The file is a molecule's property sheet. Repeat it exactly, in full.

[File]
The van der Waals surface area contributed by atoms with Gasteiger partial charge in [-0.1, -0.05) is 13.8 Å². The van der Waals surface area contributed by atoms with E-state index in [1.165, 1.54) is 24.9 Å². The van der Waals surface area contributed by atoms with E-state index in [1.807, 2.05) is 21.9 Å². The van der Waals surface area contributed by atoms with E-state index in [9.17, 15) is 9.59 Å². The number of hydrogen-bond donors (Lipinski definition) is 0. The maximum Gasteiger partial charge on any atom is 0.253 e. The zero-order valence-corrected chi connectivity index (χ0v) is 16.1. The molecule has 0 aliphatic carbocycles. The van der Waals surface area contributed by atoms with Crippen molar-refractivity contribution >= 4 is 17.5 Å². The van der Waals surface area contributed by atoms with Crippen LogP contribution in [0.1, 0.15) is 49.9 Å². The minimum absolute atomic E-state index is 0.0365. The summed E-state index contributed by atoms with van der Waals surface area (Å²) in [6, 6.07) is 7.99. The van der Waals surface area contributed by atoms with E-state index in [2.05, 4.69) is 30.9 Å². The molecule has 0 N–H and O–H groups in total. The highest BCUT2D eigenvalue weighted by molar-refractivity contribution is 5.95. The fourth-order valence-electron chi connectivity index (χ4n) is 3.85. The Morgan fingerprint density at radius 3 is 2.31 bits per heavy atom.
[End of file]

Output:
The van der Waals surface area contributed by atoms with Gasteiger partial charge in [-0.1, -0.05) is 13.8 Å². The van der Waals surface area contributed by atoms with E-state index in [1.165, 1.54) is 24.9 Å². The van der Waals surface area contributed by atoms with E-state index in [1.807, 2.05) is 21.9 Å². The van der Waals surface area contributed by atoms with E-state index in [9.17, 15) is 9.59 Å². The number of hydrogen-bond donors (Lipinski definition) is 0. The maximum Gasteiger partial charge on any atom is 0.253 e. The zero-order valence-corrected chi connectivity index (χ0v) is 16.1. The molecule has 0 aliphatic carbocycles. The van der Waals surface area contributed by atoms with Crippen molar-refractivity contribution >= 4 is 17.5 Å². The van der Waals surface area contributed by atoms with Crippen LogP contribution in [0.1, 0.15) is 49.9 Å². The minimum absolute atomic E-state index is 0.0365. The summed E-state index contributed by atoms with van der Waals surface area (Å²) in [6, 6.07) is 7.99. The van der Waals surface area contributed by atoms with E-state index in [2.05, 4.69) is 30.9 Å². The molecule has 0 N–H and O–H groups in total. The highest BCUT2D eigenvalue weighted by molar-refractivity contribution is 5.95. The fourth-order valence-electron chi connectivity index (χ4n) is 3.85. The Morgan fingerprint density at radius 3 is 2.31 bits per heavy atom.